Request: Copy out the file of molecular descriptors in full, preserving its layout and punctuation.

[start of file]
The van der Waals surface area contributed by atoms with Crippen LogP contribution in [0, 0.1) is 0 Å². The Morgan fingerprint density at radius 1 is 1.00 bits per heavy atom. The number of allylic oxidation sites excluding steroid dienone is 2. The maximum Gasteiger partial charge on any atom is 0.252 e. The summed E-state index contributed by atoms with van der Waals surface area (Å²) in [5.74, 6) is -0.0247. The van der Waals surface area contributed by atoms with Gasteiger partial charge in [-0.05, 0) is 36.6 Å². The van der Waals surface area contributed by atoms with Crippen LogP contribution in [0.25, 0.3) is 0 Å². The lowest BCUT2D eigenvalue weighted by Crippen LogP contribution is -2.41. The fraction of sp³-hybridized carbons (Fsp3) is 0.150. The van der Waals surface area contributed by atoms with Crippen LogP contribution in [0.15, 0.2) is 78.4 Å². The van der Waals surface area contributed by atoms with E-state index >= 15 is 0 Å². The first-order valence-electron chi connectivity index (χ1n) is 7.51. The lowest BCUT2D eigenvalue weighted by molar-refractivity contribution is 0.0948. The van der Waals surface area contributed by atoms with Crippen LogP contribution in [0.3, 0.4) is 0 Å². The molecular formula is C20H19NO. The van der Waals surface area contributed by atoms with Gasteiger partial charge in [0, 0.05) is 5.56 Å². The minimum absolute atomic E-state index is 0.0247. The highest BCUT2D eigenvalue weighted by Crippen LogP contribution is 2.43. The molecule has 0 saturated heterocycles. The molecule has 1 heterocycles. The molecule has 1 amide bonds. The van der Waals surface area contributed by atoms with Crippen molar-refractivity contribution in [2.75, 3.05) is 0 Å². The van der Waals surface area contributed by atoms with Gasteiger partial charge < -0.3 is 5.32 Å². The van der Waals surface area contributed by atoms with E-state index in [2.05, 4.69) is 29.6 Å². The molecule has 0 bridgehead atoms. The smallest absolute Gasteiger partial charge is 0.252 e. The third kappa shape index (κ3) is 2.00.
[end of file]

The van der Waals surface area contributed by atoms with Crippen LogP contribution in [0, 0.1) is 0 Å². The Morgan fingerprint density at radius 1 is 1.00 bits per heavy atom. The number of allylic oxidation sites excluding steroid dienone is 2. The maximum Gasteiger partial charge on any atom is 0.252 e. The summed E-state index contributed by atoms with van der Waals surface area (Å²) in [5.74, 6) is -0.0247. The van der Waals surface area contributed by atoms with Gasteiger partial charge in [-0.05, 0) is 36.6 Å². The van der Waals surface area contributed by atoms with Crippen LogP contribution in [0.25, 0.3) is 0 Å². The lowest BCUT2D eigenvalue weighted by Crippen LogP contribution is -2.41. The fraction of sp³-hybridized carbons (Fsp3) is 0.150. The van der Waals surface area contributed by atoms with Crippen LogP contribution in [0.15, 0.2) is 78.4 Å². The van der Waals surface area contributed by atoms with E-state index >= 15 is 0 Å². The first-order valence-electron chi connectivity index (χ1n) is 7.51. The lowest BCUT2D eigenvalue weighted by molar-refractivity contribution is 0.0948. The van der Waals surface area contributed by atoms with Crippen LogP contribution in [0.3, 0.4) is 0 Å². The molecular formula is C20H19NO. The van der Waals surface area contributed by atoms with Gasteiger partial charge in [0, 0.05) is 5.56 Å². The minimum absolute atomic E-state index is 0.0247. The highest BCUT2D eigenvalue weighted by Crippen LogP contribution is 2.43. The molecule has 0 saturated heterocycles. The molecule has 1 heterocycles. The molecule has 1 amide bonds. The van der Waals surface area contributed by atoms with Crippen molar-refractivity contribution in [2.75, 3.05) is 0 Å². The van der Waals surface area contributed by atoms with Gasteiger partial charge < -0.3 is 5.32 Å². The van der Waals surface area contributed by atoms with E-state index in [2.05, 4.69) is 29.6 Å². The molecule has 0 bridgehead atoms. The smallest absolute Gasteiger partial charge is 0.252 e. The third kappa shape index (κ3) is 2.00.